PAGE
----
The Anointing or Theological Training? A Pentecostal Dilemma -- By: Robert Brodie
Conspectus 11:1 (March 2011) p. 47
The Anointing or Theological Training? A Pentecostal Dilemma
The aim of this article is to propose a solution to a dilemma that was characteristic of the Pentecostal movement from its inception, one that is still current, not only in some sections of the movement, but even in modern Evangelicalism. This dilemma is, should prospective ministers seek the empowerment of the Spirit for service in preference to theological education, or, should they pursue theological training as a principal means towards effective service? The article investigates the classical Pentecostal attitude to theological education, before examining later modifications to the original Pentecostal view. The classical position is then evaluated before a conclusion is drawn, namely, the anointing and theological training should not be regarded as contradictory, but rather, as complementary imperatives.
The question as to whether Pentecostals, particularly those called to the pastoral or evangelistic ministry, need formal theological training, or whether the ‘anointing’ of the Spirit is sufficient, is one that was settled in some countries many years ago. However, in other countries, including South Africa, the issue is still a live one in certain Pentecostal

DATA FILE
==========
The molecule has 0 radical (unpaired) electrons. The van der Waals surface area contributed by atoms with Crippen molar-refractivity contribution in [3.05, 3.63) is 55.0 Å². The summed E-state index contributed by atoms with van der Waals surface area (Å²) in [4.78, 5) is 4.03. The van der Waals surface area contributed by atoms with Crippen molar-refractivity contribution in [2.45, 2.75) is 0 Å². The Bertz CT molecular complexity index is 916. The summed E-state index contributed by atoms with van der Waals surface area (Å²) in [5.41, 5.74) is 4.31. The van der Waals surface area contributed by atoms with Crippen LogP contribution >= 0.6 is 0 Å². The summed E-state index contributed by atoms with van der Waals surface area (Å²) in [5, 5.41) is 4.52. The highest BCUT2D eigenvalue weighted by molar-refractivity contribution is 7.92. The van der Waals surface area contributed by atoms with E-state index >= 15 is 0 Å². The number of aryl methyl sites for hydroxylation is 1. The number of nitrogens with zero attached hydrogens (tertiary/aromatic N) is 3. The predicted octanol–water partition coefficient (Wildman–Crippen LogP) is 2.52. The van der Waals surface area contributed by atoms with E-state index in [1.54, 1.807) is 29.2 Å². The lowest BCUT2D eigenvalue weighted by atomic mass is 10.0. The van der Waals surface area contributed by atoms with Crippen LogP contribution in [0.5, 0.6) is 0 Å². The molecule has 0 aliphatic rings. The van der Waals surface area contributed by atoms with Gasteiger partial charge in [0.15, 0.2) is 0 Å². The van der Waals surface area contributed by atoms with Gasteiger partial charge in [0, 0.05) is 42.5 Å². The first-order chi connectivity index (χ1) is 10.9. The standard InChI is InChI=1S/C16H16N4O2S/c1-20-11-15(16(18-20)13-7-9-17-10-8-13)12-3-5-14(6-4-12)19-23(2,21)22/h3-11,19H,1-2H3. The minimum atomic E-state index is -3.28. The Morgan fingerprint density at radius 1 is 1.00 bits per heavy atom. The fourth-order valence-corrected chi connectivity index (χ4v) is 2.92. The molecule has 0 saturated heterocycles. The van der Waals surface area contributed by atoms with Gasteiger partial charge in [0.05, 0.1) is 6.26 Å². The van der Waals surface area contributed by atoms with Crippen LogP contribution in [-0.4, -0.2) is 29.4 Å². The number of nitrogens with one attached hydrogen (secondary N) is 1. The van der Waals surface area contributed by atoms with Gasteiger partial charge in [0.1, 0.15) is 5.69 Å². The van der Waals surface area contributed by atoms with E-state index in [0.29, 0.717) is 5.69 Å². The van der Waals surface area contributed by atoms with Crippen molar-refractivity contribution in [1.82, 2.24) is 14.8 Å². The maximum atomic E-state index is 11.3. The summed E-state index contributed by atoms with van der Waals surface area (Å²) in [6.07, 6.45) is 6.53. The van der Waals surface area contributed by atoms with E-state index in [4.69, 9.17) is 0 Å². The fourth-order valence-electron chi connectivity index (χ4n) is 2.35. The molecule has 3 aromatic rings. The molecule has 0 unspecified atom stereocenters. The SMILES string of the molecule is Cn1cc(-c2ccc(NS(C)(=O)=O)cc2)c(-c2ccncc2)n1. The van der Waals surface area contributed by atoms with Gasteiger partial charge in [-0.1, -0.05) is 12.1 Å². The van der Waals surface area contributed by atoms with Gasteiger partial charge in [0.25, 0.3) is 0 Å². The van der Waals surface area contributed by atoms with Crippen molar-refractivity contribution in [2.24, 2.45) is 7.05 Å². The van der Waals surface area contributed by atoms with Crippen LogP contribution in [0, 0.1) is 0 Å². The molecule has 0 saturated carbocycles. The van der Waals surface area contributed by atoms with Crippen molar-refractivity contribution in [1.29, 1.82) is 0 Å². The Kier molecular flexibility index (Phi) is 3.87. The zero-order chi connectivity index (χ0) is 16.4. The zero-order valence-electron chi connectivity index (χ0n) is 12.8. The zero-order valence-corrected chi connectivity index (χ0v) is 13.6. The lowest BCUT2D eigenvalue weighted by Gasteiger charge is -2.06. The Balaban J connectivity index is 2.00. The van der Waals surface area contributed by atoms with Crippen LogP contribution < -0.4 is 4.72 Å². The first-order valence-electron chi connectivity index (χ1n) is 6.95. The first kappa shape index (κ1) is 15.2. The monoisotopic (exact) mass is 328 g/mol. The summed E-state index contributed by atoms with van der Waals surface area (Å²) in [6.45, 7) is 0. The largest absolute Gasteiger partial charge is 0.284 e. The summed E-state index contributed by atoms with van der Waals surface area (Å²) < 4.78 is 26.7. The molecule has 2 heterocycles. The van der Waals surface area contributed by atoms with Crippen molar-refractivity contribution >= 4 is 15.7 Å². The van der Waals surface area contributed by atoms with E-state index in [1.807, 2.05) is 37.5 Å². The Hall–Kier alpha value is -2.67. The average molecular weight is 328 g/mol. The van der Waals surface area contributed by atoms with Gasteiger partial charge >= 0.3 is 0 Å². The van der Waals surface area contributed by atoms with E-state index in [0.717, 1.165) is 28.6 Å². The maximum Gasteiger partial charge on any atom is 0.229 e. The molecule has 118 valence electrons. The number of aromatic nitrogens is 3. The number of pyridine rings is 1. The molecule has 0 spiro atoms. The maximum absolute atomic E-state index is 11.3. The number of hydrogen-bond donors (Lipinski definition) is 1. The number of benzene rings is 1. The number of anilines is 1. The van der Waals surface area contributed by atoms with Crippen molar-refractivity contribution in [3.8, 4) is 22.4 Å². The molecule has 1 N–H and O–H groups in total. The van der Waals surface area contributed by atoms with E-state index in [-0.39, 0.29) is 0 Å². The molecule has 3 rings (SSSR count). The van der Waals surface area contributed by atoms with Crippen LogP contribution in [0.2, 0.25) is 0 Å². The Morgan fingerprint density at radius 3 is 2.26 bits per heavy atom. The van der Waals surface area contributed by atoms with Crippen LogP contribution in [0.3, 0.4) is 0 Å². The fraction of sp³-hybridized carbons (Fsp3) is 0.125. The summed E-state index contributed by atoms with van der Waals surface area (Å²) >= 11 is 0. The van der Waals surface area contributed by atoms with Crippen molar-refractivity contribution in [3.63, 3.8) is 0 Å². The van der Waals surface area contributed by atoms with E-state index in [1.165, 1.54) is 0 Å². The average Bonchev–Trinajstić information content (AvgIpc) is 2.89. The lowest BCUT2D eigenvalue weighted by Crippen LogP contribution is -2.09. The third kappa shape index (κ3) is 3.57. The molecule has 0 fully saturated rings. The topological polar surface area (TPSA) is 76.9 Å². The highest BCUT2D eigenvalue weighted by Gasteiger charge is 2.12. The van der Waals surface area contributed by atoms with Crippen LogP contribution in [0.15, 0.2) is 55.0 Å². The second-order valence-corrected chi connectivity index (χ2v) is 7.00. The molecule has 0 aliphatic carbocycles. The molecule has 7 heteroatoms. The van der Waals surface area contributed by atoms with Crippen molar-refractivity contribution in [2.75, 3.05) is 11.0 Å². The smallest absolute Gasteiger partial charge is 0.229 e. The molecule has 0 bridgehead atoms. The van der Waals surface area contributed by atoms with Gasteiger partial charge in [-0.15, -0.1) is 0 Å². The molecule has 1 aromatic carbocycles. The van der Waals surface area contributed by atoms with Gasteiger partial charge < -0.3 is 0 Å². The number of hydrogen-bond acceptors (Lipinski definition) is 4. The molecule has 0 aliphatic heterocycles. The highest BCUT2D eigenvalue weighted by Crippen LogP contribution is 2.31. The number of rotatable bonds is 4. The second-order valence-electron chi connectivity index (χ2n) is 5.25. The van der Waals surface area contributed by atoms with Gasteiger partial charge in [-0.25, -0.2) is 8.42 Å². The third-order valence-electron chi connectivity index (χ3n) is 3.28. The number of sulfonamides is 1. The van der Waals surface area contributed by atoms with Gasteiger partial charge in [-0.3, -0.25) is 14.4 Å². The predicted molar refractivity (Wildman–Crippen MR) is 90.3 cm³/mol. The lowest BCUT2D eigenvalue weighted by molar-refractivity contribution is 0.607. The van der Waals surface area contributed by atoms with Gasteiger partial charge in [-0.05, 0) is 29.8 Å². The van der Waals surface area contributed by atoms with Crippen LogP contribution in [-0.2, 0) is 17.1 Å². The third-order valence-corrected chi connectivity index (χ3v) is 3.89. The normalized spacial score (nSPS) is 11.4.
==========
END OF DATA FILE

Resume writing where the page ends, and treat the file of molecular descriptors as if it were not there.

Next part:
Conspectus 11:1 (March 2011) p. 48
and evangelical Christian communities. This article attempts to (a) describe the classical Pentecostal position with regard to theological education, as opposed to the anointing, (b) investigate how that position changed over time, and (c) critique the classical Pentecostal stance vis-a-vis theological education. The article will conclude with a suggested solution to the dilemma.
2. Theological Education: the Classical Pentecostal Attitude
Donald Gee, the well-known Pentecostal Bible teacher and former chairman of the Assemblies of God of Great Britain, observed that many early Pentecostals were characterised by their lack of education (1961:51). Allan Anderson pointed out that in view of the tension that exists between academic integrity and spirituality, the history of Pentecostahsm has been characterised by a tenuous relationship with theological education (2004:244). Prominent Pentecostal leaders such as the British evangelist and former miner, Stephen Jeffreys, had no theological training (Gee 1941:101). In early British Pentecostahsm, personal consecration was generally considered to be all that was required for both discipleship and leadership (Gee 1941:99). The hostility of the early Pentecostals to theological education is illustrated by Gee’s perception that the ministry of his day was frequently characterized b...
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